Build on the relationships the student has developed in the past year by making sure that next year’s class has at least one or two peers from the current class. Peers with knowledge about how to support the student and who are comfortable in providing that support will be essential for making new friends in next year’s class.

Provide the new team members with instruction on how to use the student’s Speech-Generating Device (SGD), such as how to turn it on/off, how to charge the battery, how to add words or topics, and how to model the use of the device with aided language modeling. If there are short YouTube videos about how to use the student’s specific device, share those links as well. They will be good reminders for when the next school year starts.

Transition Strategies for the Student & Family

Example of a one-page profile titled "All About Me". On the top left, there is an oval labeled insert picture. Below, there are 5 speech bubble icons. The first one says Family, Friends, Favorites. The second says How I Communicate. The third says I Don't Like. The fourth says I'm Working On. The fifth says Things that Work Best for Me.

Prepare a Student Profile

A student profile includes important introductory information about the AAC user in terms of their vision for themselves, how they communicate with family, friends, and favorites, preferences, learning goals, things that don’t work, and things that work best. The template on the right illustrates these topics and could be used as an example of the topics needed for creating a student profile regardless of age. The student, their family, and even peers could help develop this one-page profile or an “All About Me” booklet. It could even be a class activity that all the students do to start the school year and the next grade. Students might also like to develop a video version of their Profile or All About Me.

Schedule a Meeting

Before the start of the new school year, schedule a meeting with the new teachers and visit the new classroom. If available, prepare the student to share their Profile or All About Me booklet with the teachers and the entire team.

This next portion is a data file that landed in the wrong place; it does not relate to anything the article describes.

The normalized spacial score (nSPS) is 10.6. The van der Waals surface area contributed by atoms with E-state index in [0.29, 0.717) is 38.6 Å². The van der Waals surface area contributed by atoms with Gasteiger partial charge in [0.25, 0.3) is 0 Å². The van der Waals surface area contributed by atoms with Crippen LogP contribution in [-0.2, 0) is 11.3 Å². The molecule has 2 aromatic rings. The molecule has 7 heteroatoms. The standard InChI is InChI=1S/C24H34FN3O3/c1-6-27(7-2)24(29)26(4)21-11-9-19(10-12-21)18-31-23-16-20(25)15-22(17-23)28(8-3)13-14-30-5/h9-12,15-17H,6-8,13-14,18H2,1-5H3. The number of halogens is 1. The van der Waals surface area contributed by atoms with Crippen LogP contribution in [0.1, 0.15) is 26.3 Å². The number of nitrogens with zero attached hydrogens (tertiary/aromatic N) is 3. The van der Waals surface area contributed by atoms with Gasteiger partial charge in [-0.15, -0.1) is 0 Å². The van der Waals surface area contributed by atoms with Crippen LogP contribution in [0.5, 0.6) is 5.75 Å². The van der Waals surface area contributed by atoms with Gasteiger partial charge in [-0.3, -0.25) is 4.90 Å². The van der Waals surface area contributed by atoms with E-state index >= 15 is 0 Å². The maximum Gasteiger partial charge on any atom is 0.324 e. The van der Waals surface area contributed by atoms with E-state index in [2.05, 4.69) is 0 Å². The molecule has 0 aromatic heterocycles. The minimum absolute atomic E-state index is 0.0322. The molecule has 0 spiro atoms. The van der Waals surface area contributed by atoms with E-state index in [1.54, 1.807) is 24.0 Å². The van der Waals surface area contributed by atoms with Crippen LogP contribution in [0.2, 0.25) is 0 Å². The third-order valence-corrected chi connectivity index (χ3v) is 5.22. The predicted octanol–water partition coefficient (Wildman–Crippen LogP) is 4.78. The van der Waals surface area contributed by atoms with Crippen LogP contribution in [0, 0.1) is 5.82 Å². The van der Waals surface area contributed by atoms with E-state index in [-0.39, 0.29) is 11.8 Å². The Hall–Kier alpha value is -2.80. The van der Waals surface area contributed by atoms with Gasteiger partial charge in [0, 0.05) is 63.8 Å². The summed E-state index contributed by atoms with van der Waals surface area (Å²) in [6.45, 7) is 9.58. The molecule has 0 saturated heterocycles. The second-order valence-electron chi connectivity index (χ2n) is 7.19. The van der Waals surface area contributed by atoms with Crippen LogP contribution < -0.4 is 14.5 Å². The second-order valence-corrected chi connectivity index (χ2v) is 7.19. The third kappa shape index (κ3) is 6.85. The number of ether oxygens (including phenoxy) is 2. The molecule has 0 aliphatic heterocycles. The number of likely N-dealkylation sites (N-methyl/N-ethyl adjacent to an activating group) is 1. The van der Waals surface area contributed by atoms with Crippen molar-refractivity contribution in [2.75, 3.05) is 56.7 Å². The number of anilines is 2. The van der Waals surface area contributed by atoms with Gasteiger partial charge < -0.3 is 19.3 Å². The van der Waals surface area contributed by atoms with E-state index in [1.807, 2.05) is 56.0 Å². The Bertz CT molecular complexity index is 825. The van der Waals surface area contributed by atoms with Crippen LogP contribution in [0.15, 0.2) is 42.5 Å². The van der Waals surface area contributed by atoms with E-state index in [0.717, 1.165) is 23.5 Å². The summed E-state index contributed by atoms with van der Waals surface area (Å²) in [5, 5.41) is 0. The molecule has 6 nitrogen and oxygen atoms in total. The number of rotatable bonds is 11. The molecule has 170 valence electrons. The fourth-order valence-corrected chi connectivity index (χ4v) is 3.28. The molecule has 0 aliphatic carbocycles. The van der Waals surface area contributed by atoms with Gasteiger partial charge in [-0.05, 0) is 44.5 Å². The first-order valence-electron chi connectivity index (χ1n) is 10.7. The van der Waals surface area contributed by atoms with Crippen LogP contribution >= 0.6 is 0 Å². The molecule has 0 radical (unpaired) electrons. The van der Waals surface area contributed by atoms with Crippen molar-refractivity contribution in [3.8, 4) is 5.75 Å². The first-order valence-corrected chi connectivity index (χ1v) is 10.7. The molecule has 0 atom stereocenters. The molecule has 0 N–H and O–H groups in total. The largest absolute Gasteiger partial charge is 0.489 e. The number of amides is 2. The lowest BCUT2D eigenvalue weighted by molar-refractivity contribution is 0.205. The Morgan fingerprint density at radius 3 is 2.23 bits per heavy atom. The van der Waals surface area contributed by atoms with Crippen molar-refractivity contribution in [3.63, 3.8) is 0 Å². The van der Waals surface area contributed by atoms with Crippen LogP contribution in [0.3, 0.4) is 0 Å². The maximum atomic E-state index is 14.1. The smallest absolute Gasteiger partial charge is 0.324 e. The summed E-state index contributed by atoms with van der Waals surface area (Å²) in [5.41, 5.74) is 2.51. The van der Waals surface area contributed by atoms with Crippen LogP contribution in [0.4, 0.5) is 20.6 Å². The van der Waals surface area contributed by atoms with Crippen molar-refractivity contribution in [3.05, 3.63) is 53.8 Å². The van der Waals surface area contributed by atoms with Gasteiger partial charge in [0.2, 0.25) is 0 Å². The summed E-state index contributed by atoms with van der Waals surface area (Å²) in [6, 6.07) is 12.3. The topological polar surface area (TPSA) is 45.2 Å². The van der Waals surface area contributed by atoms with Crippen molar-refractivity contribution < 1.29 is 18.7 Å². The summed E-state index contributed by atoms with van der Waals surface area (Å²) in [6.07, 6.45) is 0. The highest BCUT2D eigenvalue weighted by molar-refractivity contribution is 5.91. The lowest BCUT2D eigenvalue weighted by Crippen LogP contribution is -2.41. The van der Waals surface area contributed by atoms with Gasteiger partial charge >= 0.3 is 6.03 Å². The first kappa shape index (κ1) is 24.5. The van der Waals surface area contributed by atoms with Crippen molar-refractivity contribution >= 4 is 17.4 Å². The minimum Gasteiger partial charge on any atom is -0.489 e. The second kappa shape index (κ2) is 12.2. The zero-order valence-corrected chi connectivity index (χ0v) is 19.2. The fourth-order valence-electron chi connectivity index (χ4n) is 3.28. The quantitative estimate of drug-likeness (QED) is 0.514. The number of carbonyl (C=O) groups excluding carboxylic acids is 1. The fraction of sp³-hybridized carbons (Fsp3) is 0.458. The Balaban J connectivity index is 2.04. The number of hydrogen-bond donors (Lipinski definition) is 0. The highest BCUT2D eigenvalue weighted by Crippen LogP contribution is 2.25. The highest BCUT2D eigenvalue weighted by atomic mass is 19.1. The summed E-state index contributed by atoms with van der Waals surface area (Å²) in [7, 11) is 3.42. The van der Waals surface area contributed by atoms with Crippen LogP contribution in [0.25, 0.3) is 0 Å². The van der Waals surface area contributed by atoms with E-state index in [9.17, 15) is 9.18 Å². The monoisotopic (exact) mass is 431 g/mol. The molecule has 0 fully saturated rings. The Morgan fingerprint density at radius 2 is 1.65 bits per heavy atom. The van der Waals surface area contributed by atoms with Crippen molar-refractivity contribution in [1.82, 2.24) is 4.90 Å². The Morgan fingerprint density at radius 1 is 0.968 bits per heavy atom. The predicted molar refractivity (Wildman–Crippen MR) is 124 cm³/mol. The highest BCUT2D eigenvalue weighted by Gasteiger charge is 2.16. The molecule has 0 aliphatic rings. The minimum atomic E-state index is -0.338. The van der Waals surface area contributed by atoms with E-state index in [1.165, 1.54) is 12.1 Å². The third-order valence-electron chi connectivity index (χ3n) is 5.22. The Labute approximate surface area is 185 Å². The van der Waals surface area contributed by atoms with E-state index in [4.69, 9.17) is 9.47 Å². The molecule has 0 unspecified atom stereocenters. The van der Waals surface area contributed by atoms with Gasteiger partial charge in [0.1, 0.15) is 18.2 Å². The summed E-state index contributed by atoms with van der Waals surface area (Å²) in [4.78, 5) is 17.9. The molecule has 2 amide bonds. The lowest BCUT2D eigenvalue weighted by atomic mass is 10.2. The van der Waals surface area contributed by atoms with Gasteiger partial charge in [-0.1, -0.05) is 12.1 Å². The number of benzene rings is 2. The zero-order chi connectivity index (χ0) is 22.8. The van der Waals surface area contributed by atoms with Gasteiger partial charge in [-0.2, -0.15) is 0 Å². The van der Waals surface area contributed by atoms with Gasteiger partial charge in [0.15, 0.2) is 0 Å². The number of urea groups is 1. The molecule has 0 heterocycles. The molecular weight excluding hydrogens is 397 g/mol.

Create a Video of the Routine

It might be helpful to collect some videos early in the school year to create a video self-model of a couple of classroom routines, such as finding the classroom, filling out an agenda, storing their backpack, turning in homework, etc. A video self-model is a short video of the student engaging in the steps of the routine. For examples of video self-modeling, see Implementation and Effectiveness of Using Video Self-Modeling with Students with ASD .

Determine a Home/School Communication Method:

Many different types of home and school communication methods can be used to share important information that the student may not yet be able to communicate. A spiral notebook completed by the general and special education staff with a brief description of the day and any outstanding issues that need to be addressed or conveyed is a simple strategy. Alternatively, a Google document or electronic text may also be an efficient and effective method of regular communication.


TIPS Series: Tip #25, August 2022

All rights reserved. Any or all portions of this document may be reproduced without prior permission, provided the source is cited as:

  • Kearns, J. (2022). Preparing the AAC user for the next grade. (TIPS Series: TIP #25). Minneapolis: University of Minnesota, TIES Center.

TIES Center is the national technical assistance center on inclusive practices and policies. Its purpose is to create sustainable changes in kindergarten-grade 8 school and district educational systems so that students with significant cognitive disabilities can fully engage in the same instructional and non-instructional activities as their general education peers, while being instructed in a way that meets individual learning needs. TIES Center is led by the National Center on Educational Outcomes (NCEO) at the Institute on Community Integration, University of Minnesota, and includes the following additional collaborating partners: Arizona Department of Education, CAST, University of Cincinnati, University of Kentucky, University of North Carolina – Charlotte, and University of North Carolina – Greensboro.

TIES Center is supported through a Cooperative Agreement (#H326Y170004) with the Research to Practice Division, Office of Special Education Programs, U.S. Department of Education. Opinions expressed do not necessarily reflect those of the U.S. Department of Education or Offices within it. Project Officer: Susan Weigert

The information in this publication is not an endorsement of any identified products. Products identified in this publication are shared solely as examples to help communicate information about ways to reach the desired goals for students.